Android tablets like the Google Nexus 7 might be racking up sales like there's no tomorrow, but what if you want to enjoy Android goodness on a massive screen?
ViewSonic thinks it has the answer with the VSD220. It's a 22-inch monitor that packs in its own dual-core processor to run Android Ice Cream Sandwich. Want to check Twitter but don't want to wait for your PC to boot? Just load up the monitor, leaving your computer unplugged.
But with processing power that would make even a low-end Android phone snort with derision, can the VSD220 really offer the perfect big-screen Android experience?
It's available now for the spicy price of £331.
Should I buy the ViewSonic VSD220?
With its dedicated processor and touchscreen, the D220 can act as a massive Android tablet, as well as function as a regular PC monitor. It lets you quickly access your email and social networks in 'tablet mode' without having to load up your PC every time you want to send a tweet.
With a USB mouse and keyboard connected, you can work in Android as you would in Windows, switching to your PC only when you need your desktop's performance.
Sadly though, it runs Android using a very weak processor that makes many tasks noticeably sluggish. Gmail and Angry Birds run fine but if you're keen to edit photos or play more demanding games then you'll be disappointed with the performance.
Unfortunately it doesn't perform much better as a monitor either. The Full HD resolution is let down by rather cold, lacklustre colours and there's only one input for your PC -- micro-HDMI.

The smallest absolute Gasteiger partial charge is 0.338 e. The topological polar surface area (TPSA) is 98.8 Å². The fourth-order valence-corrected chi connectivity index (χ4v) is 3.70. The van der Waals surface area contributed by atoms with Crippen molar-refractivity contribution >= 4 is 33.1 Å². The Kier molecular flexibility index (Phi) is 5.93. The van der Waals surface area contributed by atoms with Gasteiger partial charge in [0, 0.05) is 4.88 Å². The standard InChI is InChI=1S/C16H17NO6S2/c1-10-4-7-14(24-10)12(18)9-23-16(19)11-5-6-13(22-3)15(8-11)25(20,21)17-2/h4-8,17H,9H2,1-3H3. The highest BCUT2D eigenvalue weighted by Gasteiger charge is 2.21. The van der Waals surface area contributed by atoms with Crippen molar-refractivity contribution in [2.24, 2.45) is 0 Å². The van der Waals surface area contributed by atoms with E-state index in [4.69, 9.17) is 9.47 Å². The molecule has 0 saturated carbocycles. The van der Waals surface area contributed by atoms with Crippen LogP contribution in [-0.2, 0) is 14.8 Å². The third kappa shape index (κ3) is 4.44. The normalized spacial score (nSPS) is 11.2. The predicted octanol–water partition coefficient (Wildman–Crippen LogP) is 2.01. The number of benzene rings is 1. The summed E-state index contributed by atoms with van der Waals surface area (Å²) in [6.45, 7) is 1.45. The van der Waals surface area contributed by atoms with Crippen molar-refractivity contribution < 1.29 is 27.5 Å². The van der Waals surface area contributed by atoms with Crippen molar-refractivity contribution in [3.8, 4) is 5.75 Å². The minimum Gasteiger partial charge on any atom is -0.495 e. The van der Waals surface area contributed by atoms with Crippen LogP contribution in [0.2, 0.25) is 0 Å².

Although the combination of tablet and a monitor is an interesting and attractive concept, the D220 doesn't impress as either. For the same money you could buy a 22-inch regular ViewSonic monitor and a Google Nexus 7 tablet for Android apps and still have change from £300.
Design and build quality
In terms of design, the D220 looks basically like any other monitor on the market. To accommodate its 22-inch screen it has to measure 513mm wide, so it won't sit too comfortably on tiny desks.
It sits directly on the desk propped up by a kickstand, rather than having a proper stand with a base as you'd expect to see on most monitors. This does makes it look quite sleek, and I'd be much happier having this in my living room than a standard PC display. It does mean that you can't alter its height though, so if you're working on a desk and want to raise it up, you'd better have a couple of Yellow Pages to hand.
The display is bordered by a slim, black plastic bezel, with thicker, grey plastic along the bottom. It's an inoffensive design although it feels a bit plasticky in places. You're not likely to be carrying it far away from your table though, so it shouldn't fall apart on you.
The kickstand is sturdy and allows the whole thing to lie almost flat, letting you swipe around the Android interface as if it were a regular tablet.
Around the edges you'll find a micro-USB port, two full size USB 2.0 ports and a 3.5mm headphone jack. On the back is a microSD card slot, a micro-HDMI port and an Ethernet port. There's a webcam on the front too, letting you video call your favourite people over Skype.
The D220's 22-inch screen boasts a 1,920x1,080-pixel resolution making it well-equipped for handling Full HD video from either your computer or streaming over YouTube in Android mode.
It's perfectly sharp for most tasks, but if you get up close you'll notice a little fuzziness around some of the Android icons. Text also isn't quite as pin-sharp as you'd find on Android slates like the delicious Nexus 10 so it's probably not the best device to read ebooks on.
Colours are sadly disappointing. It has a rather cold colour cast to it that gives images and icons a slightly blue hue. For social networking and emailing that's not much of a problem, but it won't do your favourite movies justice.
Using the VSD220 as an Android tablet
With a touchscreen, internal processor and Android software, the D220 can effectively be used a massive tablet. It's far too big to carry around of course, and there's no battery inside so it behaves more like an Android-based all-in-one desktop. If you have the right set of apps then there's no reason why you can't use it in much the same way you would a regular PC.